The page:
Singh on Monday and Bloc Québécois Leader Yves-François Blanchet last week both gave debate performances liable to solidify and expand their respective parties’ support. As a result, with less than two weeks to go, Trudeau’s road to a second majority remains muddy.
Chantal Hébert is a columnist based in Ottawa covering politics. Follow her on Twitter: @ChantalHbert
|Cache|| The European Parliament has approved the new Horizon Europe research and innovation programme. It will run from 2021 to 2027 with big changes including quicker and easier access to EU funding,... |
|Cache|| A special European Parliament committee heard from regulators, farmers and experts to determine what reforms are needed to tackle how pesticides are approved in the EU. The panel's EPP Group... |
|Cache|| The European Parliament has rejected a bid to outlaw phosphates in frozen kebab meat, pending a study in 2018 by the European Food Safety Agency. The EPP Group’s Renate Sommer argued that banning... |
Woodward's response to Kamutik W concerns, 25 artists from Nunatsiavut heading to Montreal, Labrador City's newest councillor, and much moreCache
|On today's podcast we'll speak to the Manager of Operations at Woodward's about the Kamutik W's design, we'll hear more about a exhibit that's showcasing art from 25 artists from Nunatsiavut, we'll talk to Labrador City's newest councillor and what her first act as councillor is, we'll hear from the NDP candidate that's running for the Member of Parliament for Labrador, we'll speak with a coordinator for female hockey in Happy Valley Goose-Bay, and on today's throwback Thursday we'll take a listen to a piece about a diabetes alert dog, all that and more on Labrador Morning on Demand.|
|Cache||On today's podcast, we'll hear how residents from the north coast are keeping family members fed from a distance, we'll hear about a fire that burned an apartment building in Labrador West on Monday, we'll get an update from two managers of the art centres from Happy Valley Goose-Bay and Labrador City to see what's playing this month, we'll speak with Larry Fleming, a first time candidate who's running for the Member of Parliament for Labrador all that and more.|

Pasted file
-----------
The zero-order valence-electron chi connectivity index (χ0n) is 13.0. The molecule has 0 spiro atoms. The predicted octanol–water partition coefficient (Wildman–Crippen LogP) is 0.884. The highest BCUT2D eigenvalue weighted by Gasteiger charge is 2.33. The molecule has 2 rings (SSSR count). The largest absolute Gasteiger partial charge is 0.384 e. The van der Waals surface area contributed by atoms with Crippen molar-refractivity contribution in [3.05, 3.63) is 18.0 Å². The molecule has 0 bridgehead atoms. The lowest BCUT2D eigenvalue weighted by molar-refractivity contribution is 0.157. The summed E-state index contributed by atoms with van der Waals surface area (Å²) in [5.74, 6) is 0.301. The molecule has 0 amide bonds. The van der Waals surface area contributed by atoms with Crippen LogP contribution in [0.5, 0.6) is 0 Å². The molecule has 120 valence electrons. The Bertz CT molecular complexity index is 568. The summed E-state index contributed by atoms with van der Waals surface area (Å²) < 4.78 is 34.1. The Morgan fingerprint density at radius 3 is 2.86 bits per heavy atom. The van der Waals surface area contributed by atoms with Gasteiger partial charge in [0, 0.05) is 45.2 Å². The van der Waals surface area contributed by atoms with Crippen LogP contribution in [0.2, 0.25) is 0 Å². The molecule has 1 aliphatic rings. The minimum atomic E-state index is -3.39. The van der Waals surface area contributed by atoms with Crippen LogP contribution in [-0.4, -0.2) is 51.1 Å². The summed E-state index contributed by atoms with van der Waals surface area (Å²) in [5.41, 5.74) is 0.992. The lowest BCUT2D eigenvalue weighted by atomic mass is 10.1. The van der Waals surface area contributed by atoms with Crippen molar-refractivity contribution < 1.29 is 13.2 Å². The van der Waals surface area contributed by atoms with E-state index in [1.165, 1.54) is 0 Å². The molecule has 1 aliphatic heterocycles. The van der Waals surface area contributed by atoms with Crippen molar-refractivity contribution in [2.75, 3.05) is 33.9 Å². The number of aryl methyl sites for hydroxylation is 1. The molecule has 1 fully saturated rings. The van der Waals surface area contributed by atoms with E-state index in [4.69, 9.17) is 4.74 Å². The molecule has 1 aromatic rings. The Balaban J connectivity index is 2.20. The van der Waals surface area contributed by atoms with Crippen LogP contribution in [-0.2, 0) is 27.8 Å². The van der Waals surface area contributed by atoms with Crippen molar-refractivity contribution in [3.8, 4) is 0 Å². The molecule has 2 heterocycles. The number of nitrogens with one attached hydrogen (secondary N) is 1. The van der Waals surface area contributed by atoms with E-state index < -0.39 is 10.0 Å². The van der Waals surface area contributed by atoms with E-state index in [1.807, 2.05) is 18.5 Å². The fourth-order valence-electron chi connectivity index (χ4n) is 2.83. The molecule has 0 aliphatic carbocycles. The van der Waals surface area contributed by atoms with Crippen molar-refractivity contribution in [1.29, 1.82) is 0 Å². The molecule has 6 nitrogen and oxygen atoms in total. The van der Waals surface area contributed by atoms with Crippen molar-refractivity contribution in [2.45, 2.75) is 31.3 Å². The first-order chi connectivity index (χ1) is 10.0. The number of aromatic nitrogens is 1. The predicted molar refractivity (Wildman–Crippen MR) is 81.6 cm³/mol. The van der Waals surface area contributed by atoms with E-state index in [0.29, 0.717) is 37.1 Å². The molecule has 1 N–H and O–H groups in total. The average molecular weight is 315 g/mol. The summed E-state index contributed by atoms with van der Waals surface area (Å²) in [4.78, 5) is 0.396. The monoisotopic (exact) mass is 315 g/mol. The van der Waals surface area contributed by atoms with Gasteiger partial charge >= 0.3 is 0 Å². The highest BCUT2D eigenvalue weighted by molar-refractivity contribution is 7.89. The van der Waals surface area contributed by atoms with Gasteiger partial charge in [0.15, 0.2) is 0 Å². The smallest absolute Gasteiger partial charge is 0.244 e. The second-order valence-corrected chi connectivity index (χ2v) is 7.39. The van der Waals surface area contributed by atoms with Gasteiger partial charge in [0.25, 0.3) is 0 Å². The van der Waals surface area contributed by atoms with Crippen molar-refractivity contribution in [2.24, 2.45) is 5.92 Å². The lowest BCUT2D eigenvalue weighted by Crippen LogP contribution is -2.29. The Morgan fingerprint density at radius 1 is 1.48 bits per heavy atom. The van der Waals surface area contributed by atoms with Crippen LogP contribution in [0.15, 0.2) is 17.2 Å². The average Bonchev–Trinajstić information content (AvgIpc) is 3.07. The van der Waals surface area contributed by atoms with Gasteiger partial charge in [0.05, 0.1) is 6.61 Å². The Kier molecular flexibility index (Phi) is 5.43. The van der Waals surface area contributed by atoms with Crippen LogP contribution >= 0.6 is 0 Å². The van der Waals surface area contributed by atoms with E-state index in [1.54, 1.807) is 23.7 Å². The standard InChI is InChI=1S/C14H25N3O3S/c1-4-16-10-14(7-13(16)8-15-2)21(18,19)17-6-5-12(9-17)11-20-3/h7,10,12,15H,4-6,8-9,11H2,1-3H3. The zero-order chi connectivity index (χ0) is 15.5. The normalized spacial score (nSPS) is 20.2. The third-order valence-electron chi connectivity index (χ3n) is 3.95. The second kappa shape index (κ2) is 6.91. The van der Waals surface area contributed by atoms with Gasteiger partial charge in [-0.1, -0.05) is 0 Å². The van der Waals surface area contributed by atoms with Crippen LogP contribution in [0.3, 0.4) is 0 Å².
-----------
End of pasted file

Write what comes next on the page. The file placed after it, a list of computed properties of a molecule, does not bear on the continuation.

President Isaias with South Sudanese delegation
President Isaias receives South Sudan delegation
Asmara, 02 October 2019- President Isaias Afwerki today, 2 October received at Adi-Halo a delegation of the Republic of South Sudan headed by Mr. Mayiik Ayii Deng, Member of Parliament and Minister of President’s Office.
At a meeting held in the morning hours, the South Sudan delegation delivered message from President Salva Kiir to President Isaias Afwerki focusing on bilateral and regional issues.
President Isaias on his part indicating the support the people and Government of Eritrea extended to the struggle of the people of South Sudan, expressed readiness to work for the development of friendship and mutual cooperation between the two countries.
The delegation also visited the Tekera Dam that was constructed with internal capacity.